The Malawi Red Cross Society (MRCS) has introduced a new project in three districts of Chikwawa, Nsanje and Zomba whose objective is to enhance collaboration among various partners in responding to natural disasters.
MRCS’s Disaster Risk Reduction Officer for Chikwawa, Darius Chiwaula presented the project during a District Executive Committee (DEC) meeting in Chikwawa on Friday.
The 18 months project called: ‘Enhancing resilience in Malawi,’ aims at strengthening the capacity of various structures involved with disaster response and humanitarian aid such as district, area and civil protection committees among others.
Chiwaula emphasized that it was important for different partners in disaster risk management to be empowered to effectively respond to natural hazards immediately when they strike.
“The project attempts to ensure that people living in disaster prone areas in the area of T/As Makhuwira in Chikwawa, Ndamera in Nsanje and Mwambo in Zomba have increased capacities with regards to community based disaster preparedness, response and early recovery mechanisms to reduce the impact of natural disasters,” he said.
Chiwaula pointed out that the project, financed by the European Union Humanitarian Aid and Civil Protection (ECHO) will benefit over 240,000 beneficiaries in all the three districts.
“As you may be aware, the project interventions would in the long run contribute to the Sustainable Development Goals (SDGs) 1, 6, 11 and 13 directly where issues of poverty eradication, provision of clean water and sanitation, sustainable cities and communities as well as issues of climate change are addressed,” he added.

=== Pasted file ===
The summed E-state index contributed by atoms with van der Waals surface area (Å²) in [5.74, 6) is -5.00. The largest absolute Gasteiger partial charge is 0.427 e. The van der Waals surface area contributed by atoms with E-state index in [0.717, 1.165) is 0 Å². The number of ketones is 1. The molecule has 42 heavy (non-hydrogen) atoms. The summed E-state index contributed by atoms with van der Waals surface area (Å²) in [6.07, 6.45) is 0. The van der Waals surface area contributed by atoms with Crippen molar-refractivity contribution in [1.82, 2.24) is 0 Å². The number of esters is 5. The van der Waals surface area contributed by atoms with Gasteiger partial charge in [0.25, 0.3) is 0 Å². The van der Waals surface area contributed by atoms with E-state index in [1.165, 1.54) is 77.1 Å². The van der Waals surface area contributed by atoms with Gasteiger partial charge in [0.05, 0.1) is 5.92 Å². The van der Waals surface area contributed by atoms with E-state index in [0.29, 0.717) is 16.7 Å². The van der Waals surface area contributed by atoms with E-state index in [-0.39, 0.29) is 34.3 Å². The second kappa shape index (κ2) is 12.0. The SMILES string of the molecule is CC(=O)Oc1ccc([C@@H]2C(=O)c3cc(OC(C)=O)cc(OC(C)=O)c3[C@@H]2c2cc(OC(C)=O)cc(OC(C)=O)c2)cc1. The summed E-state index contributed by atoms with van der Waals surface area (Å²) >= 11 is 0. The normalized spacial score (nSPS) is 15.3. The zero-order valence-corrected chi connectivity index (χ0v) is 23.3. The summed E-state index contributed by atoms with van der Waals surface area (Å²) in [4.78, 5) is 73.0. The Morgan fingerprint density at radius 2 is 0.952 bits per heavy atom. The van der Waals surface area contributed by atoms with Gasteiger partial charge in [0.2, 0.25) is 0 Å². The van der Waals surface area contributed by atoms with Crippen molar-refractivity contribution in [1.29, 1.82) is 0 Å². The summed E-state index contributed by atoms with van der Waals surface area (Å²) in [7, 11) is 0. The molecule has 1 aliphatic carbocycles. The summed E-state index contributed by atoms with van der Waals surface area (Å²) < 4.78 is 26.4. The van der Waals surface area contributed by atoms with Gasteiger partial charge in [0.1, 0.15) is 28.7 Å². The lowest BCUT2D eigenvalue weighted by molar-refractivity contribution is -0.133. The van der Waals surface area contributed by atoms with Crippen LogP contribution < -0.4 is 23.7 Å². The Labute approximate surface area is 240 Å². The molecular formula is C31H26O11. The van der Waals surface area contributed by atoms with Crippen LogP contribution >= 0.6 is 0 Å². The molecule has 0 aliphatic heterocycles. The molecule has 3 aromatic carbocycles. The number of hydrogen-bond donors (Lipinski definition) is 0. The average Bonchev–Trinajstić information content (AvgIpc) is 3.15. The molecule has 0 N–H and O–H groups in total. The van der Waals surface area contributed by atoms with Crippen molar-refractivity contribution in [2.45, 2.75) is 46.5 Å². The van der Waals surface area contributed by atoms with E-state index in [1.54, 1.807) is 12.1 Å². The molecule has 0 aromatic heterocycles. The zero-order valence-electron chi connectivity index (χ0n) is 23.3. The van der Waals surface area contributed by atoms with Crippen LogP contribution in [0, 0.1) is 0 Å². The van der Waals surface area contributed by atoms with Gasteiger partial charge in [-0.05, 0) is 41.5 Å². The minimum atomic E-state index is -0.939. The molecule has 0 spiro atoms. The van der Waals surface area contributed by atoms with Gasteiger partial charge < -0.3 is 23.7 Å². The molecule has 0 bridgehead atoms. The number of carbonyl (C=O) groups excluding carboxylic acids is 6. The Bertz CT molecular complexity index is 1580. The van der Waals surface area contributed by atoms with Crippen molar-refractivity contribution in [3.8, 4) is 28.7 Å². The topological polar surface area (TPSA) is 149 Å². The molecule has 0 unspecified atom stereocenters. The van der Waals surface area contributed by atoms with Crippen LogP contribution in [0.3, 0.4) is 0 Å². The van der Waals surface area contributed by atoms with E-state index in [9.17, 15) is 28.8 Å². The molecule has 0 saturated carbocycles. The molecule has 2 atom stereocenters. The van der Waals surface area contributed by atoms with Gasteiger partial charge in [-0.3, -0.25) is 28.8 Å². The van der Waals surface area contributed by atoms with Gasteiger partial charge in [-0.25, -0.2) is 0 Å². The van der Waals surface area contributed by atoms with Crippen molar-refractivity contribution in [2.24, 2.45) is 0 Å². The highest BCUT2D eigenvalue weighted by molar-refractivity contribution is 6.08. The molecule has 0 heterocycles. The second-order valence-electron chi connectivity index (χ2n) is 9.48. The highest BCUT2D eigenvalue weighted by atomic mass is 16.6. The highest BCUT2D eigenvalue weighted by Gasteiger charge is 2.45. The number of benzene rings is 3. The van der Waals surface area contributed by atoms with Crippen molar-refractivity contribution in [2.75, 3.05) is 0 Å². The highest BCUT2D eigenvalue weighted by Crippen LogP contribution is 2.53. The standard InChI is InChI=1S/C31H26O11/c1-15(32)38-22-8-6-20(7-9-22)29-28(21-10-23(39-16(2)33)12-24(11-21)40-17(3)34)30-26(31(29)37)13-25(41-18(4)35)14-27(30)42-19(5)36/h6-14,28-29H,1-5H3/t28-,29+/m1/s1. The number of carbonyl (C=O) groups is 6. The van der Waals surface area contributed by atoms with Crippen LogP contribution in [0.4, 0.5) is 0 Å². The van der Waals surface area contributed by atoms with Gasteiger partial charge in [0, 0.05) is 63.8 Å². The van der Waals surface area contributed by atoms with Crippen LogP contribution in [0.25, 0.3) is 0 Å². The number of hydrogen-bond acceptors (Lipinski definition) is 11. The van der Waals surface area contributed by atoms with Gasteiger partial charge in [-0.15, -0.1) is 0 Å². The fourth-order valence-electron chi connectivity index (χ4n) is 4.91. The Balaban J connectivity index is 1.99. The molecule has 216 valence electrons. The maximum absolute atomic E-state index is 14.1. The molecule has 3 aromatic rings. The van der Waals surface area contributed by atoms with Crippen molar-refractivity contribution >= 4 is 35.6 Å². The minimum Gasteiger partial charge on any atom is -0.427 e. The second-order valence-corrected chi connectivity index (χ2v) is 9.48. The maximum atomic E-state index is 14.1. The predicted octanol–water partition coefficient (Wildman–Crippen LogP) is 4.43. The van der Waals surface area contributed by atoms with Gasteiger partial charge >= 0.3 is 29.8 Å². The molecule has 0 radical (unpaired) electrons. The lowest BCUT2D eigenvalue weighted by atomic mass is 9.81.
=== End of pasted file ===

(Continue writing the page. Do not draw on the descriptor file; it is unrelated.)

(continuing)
Chikwawa is one of the districts which experience natural hazards nearly every year with the most devastating floods occurring in 2015 followed by dry spells in 2016. The project will be implemented with technical support from the Belgian Red Cross.
However, the Netherlands Red Cross is leading an innovative drone based hazard and risk mapping exercise which seeks to identify areas most prone to flooding, droughts and later inform the target areas of the project with the aim of improving the accuracy and effectiveness of responses.
“The project blends cutting edge mapping and monitoring technology with simple and reliable community based monitoring tools to identify and track hazards,” Chiwaula added.
“Interventions which are appropriate to the local setting, easily replicated and implemented in remote rural areas have been adopted to support disaster preparedness and capacity building exercises,” he said.
It is envisaged that at the end of the 18 months of the project, communities would have the capacity to collaborate to prepare the most disaster prone villages to become resilient, prepared and capable of withstanding the unpredictable impacts of natural hazards.